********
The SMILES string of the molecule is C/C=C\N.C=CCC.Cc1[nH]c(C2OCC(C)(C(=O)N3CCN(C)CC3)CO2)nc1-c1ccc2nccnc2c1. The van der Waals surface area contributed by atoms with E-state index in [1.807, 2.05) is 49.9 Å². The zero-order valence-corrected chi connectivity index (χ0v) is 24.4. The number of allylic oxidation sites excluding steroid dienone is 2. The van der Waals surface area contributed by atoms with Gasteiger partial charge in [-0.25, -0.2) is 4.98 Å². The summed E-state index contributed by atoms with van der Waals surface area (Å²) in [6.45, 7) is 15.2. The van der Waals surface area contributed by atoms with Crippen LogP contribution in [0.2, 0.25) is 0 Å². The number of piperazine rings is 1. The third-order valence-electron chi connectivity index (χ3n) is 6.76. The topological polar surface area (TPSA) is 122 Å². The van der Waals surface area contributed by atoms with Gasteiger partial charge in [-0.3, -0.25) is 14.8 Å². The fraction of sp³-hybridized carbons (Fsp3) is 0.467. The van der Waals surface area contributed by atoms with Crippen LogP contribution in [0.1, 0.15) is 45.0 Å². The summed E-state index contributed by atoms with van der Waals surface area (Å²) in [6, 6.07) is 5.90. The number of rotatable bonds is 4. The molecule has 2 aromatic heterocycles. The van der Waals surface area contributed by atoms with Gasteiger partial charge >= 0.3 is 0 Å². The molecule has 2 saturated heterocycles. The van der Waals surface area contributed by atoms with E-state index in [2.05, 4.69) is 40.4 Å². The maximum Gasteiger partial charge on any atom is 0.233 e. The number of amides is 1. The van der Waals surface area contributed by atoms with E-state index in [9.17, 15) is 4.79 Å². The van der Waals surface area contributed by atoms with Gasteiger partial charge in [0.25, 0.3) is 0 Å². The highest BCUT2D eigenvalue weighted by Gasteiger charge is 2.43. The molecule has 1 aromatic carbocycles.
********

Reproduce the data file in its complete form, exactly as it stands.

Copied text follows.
The SMILES string of the molecule is C/C=C\N.C=CCC.Cc1[nH]c(C2OCC(C)(C(=O)N3CCN(C)CC3)CO2)nc1-c1ccc2nccnc2c1. The van der Waals surface area contributed by atoms with E-state index in [1.807, 2.05) is 49.9 Å². The zero-order valence-corrected chi connectivity index (χ0v) is 24.4. The number of allylic oxidation sites excluding steroid dienone is 2. The van der Waals surface area contributed by atoms with Gasteiger partial charge in [-0.25, -0.2) is 4.98 Å². The summed E-state index contributed by atoms with van der Waals surface area (Å²) in [6.45, 7) is 15.2. The van der Waals surface area contributed by atoms with Crippen LogP contribution in [0.2, 0.25) is 0 Å². The number of piperazine rings is 1. The third-order valence-electron chi connectivity index (χ3n) is 6.76. The topological polar surface area (TPSA) is 122 Å². The van der Waals surface area contributed by atoms with Gasteiger partial charge in [-0.3, -0.25) is 14.8 Å². The fraction of sp³-hybridized carbons (Fsp3) is 0.467. The van der Waals surface area contributed by atoms with Crippen LogP contribution in [0.1, 0.15) is 45.0 Å². The summed E-state index contributed by atoms with van der Waals surface area (Å²) in [6, 6.07) is 5.90. The number of rotatable bonds is 4. The molecule has 2 aromatic heterocycles. The van der Waals surface area contributed by atoms with Gasteiger partial charge >= 0.3 is 0 Å². The molecule has 2 saturated heterocycles. The van der Waals surface area contributed by atoms with E-state index in [2.05, 4.69) is 40.4 Å². The maximum Gasteiger partial charge on any atom is 0.233 e. The number of amides is 1. The van der Waals surface area contributed by atoms with E-state index in [9.17, 15) is 4.79 Å². The van der Waals surface area contributed by atoms with Gasteiger partial charge in [0.25, 0.3) is 0 Å². The highest BCUT2D eigenvalue weighted by Gasteiger charge is 2.43. The molecule has 1 aromatic carbocycles.